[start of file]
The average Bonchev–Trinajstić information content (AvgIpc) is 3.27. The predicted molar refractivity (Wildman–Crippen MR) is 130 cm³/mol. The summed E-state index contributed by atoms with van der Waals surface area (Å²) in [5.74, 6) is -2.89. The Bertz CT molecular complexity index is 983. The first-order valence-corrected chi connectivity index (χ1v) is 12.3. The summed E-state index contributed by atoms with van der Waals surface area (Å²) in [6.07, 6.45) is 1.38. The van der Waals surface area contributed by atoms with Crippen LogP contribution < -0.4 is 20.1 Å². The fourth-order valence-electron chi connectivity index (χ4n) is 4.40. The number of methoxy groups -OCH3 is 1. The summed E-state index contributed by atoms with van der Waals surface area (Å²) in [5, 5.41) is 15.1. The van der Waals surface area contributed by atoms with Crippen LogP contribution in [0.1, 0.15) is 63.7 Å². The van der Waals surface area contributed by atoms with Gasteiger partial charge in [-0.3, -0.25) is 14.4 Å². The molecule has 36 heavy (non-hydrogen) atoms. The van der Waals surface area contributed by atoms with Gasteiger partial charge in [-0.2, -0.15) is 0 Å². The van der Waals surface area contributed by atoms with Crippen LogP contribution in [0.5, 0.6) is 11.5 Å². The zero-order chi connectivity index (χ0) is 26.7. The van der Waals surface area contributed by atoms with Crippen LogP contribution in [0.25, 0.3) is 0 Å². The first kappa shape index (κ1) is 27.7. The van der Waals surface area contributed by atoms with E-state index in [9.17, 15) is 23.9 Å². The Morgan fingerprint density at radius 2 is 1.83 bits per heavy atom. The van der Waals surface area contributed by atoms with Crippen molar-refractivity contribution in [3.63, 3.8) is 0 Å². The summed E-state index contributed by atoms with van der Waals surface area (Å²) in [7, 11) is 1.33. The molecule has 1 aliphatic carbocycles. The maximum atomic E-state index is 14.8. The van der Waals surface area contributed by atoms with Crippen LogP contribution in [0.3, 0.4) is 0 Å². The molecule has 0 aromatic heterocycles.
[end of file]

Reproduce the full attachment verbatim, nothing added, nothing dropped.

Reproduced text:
The average Bonchev–Trinajstić information content (AvgIpc) is 3.27. The predicted molar refractivity (Wildman–Crippen MR) is 130 cm³/mol. The summed E-state index contributed by atoms with van der Waals surface area (Å²) in [5.74, 6) is -2.89. The Bertz CT molecular complexity index is 983. The first-order valence-corrected chi connectivity index (χ1v) is 12.3. The summed E-state index contributed by atoms with van der Waals surface area (Å²) in [6.07, 6.45) is 1.38. The van der Waals surface area contributed by atoms with Crippen LogP contribution < -0.4 is 20.1 Å². The fourth-order valence-electron chi connectivity index (χ4n) is 4.40. The number of methoxy groups -OCH3 is 1. The summed E-state index contributed by atoms with van der Waals surface area (Å²) in [5, 5.41) is 15.1. The van der Waals surface area contributed by atoms with Crippen LogP contribution in [0.1, 0.15) is 63.7 Å². The van der Waals surface area contributed by atoms with Gasteiger partial charge in [-0.3, -0.25) is 14.4 Å². The molecule has 36 heavy (non-hydrogen) atoms. The van der Waals surface area contributed by atoms with Gasteiger partial charge in [-0.2, -0.15) is 0 Å². The van der Waals surface area contributed by atoms with Crippen LogP contribution in [0.5, 0.6) is 11.5 Å². The zero-order chi connectivity index (χ0) is 26.7. The van der Waals surface area contributed by atoms with Crippen LogP contribution in [0.25, 0.3) is 0 Å². The first kappa shape index (κ1) is 27.7. The van der Waals surface area contributed by atoms with E-state index in [9.17, 15) is 23.9 Å². The Morgan fingerprint density at radius 2 is 1.83 bits per heavy atom. The van der Waals surface area contributed by atoms with Crippen molar-refractivity contribution in [3.63, 3.8) is 0 Å². The summed E-state index contributed by atoms with van der Waals surface area (Å²) in [7, 11) is 1.33. The molecule has 1 aliphatic carbocycles. The maximum atomic E-state index is 14.8. The van der Waals surface area contributed by atoms with Crippen LogP contribution in [0.3, 0.4) is 0 Å². The molecule has 0 aromatic heterocycles.